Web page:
Using Terraform to Deploy and Configure a Ready to use Backup Repo into an AWS VPC

A month of so ago I wrote a post on deploying Veeam Powered Network into an AWS VPC as a way to extend the VPC network to a remote site to leverage a Veeam Linux Repository running as an EC2 instance. During the course of deploying that solution I came across a lot of little check boxes and settings that needed to by tweaked in order to get things working. After that, I set myself the goal of trying to automate and orchestrate the deployment end to end.

For an overview of the intended purpose behind the solution head to the original blog post here. That post was mainly focused around the Veeam PN component, however I was using that as a mechanism to create a site-to-site connection to allow Veeam Backup & Replication to talk to the other EC2 instance which was the Veeam Linux Repository.

Terraform by HashiCorp:

In order to automate the deployment into AWS, I looked at Cloudformation first…but found that learning curve to be a little steep…so I went back to HashiCorp’s Terraform which I have been familiar with for a number of years, but never gotten my hands dirty with. HashiCorp specialise in Cloud Infrastructure Automation and their provisioning product is called Terraform.

Terraform is used to create, manage, and update infrastructure resources such as physical machines, VMs, network switches, containers, and more. Almost any infrastructure type can be represented as a resource in Terraform.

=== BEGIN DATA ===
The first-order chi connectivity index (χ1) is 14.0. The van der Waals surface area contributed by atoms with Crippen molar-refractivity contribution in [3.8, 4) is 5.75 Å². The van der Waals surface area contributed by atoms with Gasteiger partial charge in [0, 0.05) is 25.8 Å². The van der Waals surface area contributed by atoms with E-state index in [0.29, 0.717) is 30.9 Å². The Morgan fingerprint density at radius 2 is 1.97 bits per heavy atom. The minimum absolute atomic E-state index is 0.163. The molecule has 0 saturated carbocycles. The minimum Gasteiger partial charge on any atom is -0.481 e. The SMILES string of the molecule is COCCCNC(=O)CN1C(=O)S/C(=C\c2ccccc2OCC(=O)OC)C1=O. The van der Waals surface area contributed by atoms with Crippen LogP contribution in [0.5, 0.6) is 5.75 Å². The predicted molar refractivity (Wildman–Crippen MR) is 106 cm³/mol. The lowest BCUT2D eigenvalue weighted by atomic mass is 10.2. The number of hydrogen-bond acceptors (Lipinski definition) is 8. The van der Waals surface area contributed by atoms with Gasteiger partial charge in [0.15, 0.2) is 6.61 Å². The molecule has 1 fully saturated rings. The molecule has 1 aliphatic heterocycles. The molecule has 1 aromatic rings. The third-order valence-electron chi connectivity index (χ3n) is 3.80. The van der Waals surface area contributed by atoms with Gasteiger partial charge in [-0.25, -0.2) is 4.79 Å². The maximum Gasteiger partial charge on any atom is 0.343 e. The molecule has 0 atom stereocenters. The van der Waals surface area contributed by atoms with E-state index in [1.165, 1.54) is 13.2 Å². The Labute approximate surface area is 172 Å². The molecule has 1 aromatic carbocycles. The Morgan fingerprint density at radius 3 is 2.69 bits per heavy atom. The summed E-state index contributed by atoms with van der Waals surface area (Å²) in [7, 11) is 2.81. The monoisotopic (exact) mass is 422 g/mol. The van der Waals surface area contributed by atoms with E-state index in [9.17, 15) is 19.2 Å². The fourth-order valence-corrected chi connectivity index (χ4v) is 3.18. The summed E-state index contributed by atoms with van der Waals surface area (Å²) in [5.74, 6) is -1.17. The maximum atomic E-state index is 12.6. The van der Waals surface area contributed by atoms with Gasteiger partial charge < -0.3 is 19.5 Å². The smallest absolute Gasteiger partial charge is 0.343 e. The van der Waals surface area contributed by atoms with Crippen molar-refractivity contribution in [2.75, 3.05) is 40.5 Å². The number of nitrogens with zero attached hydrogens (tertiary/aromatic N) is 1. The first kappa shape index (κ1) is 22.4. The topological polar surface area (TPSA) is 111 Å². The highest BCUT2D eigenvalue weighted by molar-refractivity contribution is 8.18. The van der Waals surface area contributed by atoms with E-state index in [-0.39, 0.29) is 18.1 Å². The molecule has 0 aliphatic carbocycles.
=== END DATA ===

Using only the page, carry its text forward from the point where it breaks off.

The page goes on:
A provider is responsible for understanding API interactions and exposing resources. Providers generally are an IaaS (e.g. AWS, GCP, Microsoft Azure, OpenStack), PaaS (e.g. Heroku), or SaaS services (e.g. Terraform Enterprise, DNSimple, CloudFlare).

Terraform supports a host of providers and once you wrap your head around the basics and view some example code, provisioning Infrastructure as Code can be achieved with relatively no coding experience…however, as I did find out, you need to be careful in this world and not make the same initial mistake I did as explained in this post.

Going from Manual to Orchestrated with Automation:

The Terraform AWS provider is what I used to create the code required to deploy the required components. Like everything that’s automated, you need to understand the manual process first and that is where the previous experience came in handy. I knew what the end result was…I just needed to work backwards and make sure that the Terraform provider had all the instructions it needed to orchestrate the build.

the basic flow is:

  • Fetch AWS Access Key and Secret
  • Fetch AWS Key Pair
  • Create AWS VPC
    • Configure Networking and Routing for VPC
  • Create CentOS EC2 Instance for Veeam Linux Repo
    • Add new disk and set size
    • Execute configuration script
      • Install PERL modules
  • Create Ubuntu EC2 Instance for Veeam PN
    • Execute configuration script
      • Install VeeamPN modules from repo
  • Login to Veeam PN Web Console and Import Site Configuration.

I’ve uploaded the code to a GitHub project. An overview and instructions for the project can be found here. I’ve also posted a video to YouTube showing the end to end process which i’ve embedded below (best watched at 2x speed):

In order to get the Terraform plan to work there are some variables that need modifying in the GitHub Project and you will need to download, install and initialise Terraform. I’m intending to continue to tweak the project and complete the provisioning end to end, including the Veeam PN site configuration part at the end. The remote execution feature of Terraform allows some pretty cool things by way of script initiation.

References:

https://github.com/anthonyspiteri/automation/aws_create_veeamrepo_veeampn

https://www.terraform.io/intro/getting-started/install.html

 

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